DORIS KEARNS GOODWIN: To the extent that it was a campaign document for Vice President Gore, it was absolutely successful. It laid out popular proposals I think will be the ones that Gore can run on. And for Clinton’s living legacy, that is, the amount of years he is going to live as a young man before he dies as opposed to the historic legacy after he is dead, that’s really important. Nothing is more important, I think, than electing Gore. If some of the proposals do get passed over time, they’ll go back to Clinton’s credit, just as JFK earns credit from the proposals that passed under LBJ. And also he will have a friendly person in the administration saying good things about him as all people will as opposed to Bush victory night saying this is the beginning of the end of the Clinton era. So, for his camaraderie, for his sense of solace and comfort in the next years, this helped. However, in the long run for his historic legacy it seems to me it was still like so many of his other State of the Unions, a fabulous one night stand but the next morning you don’t remember what was said. State of the Unions are supposed to be the beginning of a process where you move people to action, you create a sense of urgency. You get the Congress, you get the country. If the Congress doesn’t want to do it, you get the country to force them. That’s the gap between always these State of the Unions and what happens the next day — neither ringing words that really got us going and inspiring us nor commitments that have priorities that have focus. So many laundry lists and we forget where to move first.
JIM LEHRER: Michael?
MICHAEL BESCHLOSS: I think Doris is absolutely right. You know, the thing with Clinton, he gives these wonderful speeches but if we dial back over the last seven years, if you think of a speech that he has read and try to look for a sentence that we really remember, maybe the era of big government is over, the State of the Union 1996. And beyond that it gets a little bit hazy. And that was true about last night but I sure was impressed with the fact that he loves being President and that was on display and I think will probably have to drag him out of the White House next January 20, he loves it so much. And that has to do with the purpose of the speech. He wants to be a lame duck this year. He wants people to talk about him, think of him as a political figure and debate the kind of ideas that he suggested. And more than probably most Presidents, he has had a way of trying to keep himself politically alive. Now it’s very likely he is going to be much more discussed in the eighth year of his presidency than most of our former chief executives, plus if he does get Al Gore elected, that — as Doris has suggested – is going to extend the kinds of things he wants to do. And furthermore, all those people in that chamber normally would be free about crossing a President in his eighth year. You figure he is going to be gone next year, no problem with antagonizing him. But if they think that a President Al Gore is going to be around next year to strike back, they’re going to be a little bit more careful about Bill Clinton.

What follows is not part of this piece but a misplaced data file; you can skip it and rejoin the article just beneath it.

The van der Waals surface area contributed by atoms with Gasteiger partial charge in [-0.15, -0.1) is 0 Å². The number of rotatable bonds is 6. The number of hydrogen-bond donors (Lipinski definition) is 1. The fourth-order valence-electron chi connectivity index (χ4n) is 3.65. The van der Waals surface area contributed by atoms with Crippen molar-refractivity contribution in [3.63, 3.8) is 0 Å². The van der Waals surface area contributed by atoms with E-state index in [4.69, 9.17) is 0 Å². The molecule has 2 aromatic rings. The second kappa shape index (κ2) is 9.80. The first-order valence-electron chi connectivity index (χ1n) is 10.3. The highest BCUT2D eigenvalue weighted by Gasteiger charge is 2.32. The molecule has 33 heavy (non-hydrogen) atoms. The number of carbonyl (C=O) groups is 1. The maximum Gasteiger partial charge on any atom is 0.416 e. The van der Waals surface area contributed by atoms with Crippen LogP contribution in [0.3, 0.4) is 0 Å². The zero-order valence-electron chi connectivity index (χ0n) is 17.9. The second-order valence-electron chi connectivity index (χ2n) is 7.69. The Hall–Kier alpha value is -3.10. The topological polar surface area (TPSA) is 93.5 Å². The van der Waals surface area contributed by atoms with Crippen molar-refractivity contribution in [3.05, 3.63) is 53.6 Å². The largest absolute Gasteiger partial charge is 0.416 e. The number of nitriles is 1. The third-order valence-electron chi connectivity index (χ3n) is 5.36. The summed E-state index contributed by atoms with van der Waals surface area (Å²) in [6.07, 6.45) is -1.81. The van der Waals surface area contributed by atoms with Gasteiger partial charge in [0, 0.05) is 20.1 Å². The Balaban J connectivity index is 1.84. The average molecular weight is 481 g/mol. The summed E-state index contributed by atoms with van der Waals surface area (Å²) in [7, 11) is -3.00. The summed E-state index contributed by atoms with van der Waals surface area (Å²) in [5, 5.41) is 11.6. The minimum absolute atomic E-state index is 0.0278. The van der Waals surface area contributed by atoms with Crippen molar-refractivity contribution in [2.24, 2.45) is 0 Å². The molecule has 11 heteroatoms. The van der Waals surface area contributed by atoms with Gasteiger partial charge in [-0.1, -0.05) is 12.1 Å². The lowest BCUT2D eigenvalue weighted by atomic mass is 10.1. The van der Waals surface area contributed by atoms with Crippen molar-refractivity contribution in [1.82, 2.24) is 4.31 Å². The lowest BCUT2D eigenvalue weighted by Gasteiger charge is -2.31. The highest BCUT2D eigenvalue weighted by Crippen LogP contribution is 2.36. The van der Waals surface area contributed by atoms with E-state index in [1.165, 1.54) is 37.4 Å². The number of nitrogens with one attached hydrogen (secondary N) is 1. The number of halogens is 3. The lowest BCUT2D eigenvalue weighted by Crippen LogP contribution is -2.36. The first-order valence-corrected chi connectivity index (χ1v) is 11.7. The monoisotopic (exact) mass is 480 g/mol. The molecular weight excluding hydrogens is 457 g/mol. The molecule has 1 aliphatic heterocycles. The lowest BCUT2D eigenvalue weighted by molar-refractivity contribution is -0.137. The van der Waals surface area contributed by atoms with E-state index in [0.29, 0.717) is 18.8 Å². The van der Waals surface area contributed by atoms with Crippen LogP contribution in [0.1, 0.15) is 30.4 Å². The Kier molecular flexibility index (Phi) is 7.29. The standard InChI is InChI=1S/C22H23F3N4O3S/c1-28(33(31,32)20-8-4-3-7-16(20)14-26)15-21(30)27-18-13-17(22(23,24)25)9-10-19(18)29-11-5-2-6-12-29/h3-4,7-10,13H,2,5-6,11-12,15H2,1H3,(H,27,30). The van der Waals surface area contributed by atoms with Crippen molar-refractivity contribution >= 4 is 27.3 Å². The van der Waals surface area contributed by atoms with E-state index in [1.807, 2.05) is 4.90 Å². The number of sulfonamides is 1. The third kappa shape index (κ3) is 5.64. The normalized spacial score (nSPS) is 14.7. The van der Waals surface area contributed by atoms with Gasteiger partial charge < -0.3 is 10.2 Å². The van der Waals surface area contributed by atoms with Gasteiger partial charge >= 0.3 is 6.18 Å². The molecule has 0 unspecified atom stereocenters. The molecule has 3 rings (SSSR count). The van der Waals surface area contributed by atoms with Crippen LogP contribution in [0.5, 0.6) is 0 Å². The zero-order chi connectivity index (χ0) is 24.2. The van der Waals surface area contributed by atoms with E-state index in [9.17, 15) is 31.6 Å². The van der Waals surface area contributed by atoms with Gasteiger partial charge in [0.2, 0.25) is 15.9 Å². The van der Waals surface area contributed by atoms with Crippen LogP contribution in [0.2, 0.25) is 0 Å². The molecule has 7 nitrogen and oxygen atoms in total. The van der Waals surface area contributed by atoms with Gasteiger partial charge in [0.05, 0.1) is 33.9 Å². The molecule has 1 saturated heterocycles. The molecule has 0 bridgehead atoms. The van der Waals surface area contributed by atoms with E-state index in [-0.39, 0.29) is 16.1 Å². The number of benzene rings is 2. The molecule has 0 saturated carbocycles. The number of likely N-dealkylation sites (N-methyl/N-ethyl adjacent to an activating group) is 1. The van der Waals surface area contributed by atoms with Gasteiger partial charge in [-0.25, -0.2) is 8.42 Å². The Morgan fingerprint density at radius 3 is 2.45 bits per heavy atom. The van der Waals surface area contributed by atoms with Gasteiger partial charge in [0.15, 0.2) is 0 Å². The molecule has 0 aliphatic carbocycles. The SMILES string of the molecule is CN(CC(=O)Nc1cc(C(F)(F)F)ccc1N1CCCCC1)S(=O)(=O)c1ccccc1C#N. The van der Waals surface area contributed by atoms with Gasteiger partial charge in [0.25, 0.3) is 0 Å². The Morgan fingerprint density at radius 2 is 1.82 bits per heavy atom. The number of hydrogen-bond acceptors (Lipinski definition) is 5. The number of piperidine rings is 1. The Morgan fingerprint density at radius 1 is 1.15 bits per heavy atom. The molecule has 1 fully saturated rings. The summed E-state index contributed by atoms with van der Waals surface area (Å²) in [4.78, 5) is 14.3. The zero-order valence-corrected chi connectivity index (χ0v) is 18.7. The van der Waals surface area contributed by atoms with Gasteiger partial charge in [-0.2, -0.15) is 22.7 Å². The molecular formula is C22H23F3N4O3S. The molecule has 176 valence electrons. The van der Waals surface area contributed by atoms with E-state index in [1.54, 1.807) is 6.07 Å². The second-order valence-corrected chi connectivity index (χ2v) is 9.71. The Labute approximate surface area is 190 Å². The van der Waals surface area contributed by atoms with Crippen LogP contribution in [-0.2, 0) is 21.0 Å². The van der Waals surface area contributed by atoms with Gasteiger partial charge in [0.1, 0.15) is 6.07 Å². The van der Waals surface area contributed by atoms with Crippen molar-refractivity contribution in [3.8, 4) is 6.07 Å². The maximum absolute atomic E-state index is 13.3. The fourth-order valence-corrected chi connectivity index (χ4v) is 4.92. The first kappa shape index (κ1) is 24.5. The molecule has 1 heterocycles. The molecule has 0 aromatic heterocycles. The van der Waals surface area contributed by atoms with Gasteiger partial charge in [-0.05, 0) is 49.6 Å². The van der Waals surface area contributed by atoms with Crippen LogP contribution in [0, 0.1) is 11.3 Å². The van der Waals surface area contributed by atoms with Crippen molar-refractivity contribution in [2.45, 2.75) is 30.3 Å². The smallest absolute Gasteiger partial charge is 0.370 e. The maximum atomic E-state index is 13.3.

JIM LEHRER: Well, Haynes, then, would you agree then that people may be talking more about what you and Howard Baker were talking about, what an amazing performance by this man who has been down and up and down and up and down rather than his vision for the country and what he wants to get done now?
HAYNES JOHNSON: Yes. That’s what you remember. This there isn’t one thing that will rings out in history’s bell that tells you this is the moment where the country changed but there was something that I thought was brilliant political theater. He is trying to claim for himself the credit for this great boom. I mean, all these wonderful things look what I have here for you in my box -
JIM LEHRER: Is he going to sell -
HAYNES JOHNSON: Well – and everybody says, gee, I want some of that too, you know. I want a safer society — I want this. I want things for my children. I want to be protected. Sounds pretty good to me. And the economy is taking off. And if he can sell that and if – a lot of ifs – the terrible ifs of history – the market went down today – who knows what it’s going to be tomorrow – but if it turns into some golden era, he will get credit -
JIM LEHRER: David, Tom Oliphant said last night on this program that – after the speech was over – he said it very late last night – that the President’s history laid out a surplus manifesto for the progressive or liberal wing of the Democratic Party – if we have a surplus and if we have all this money, here’s what we would like to do with it. Would you agree with that?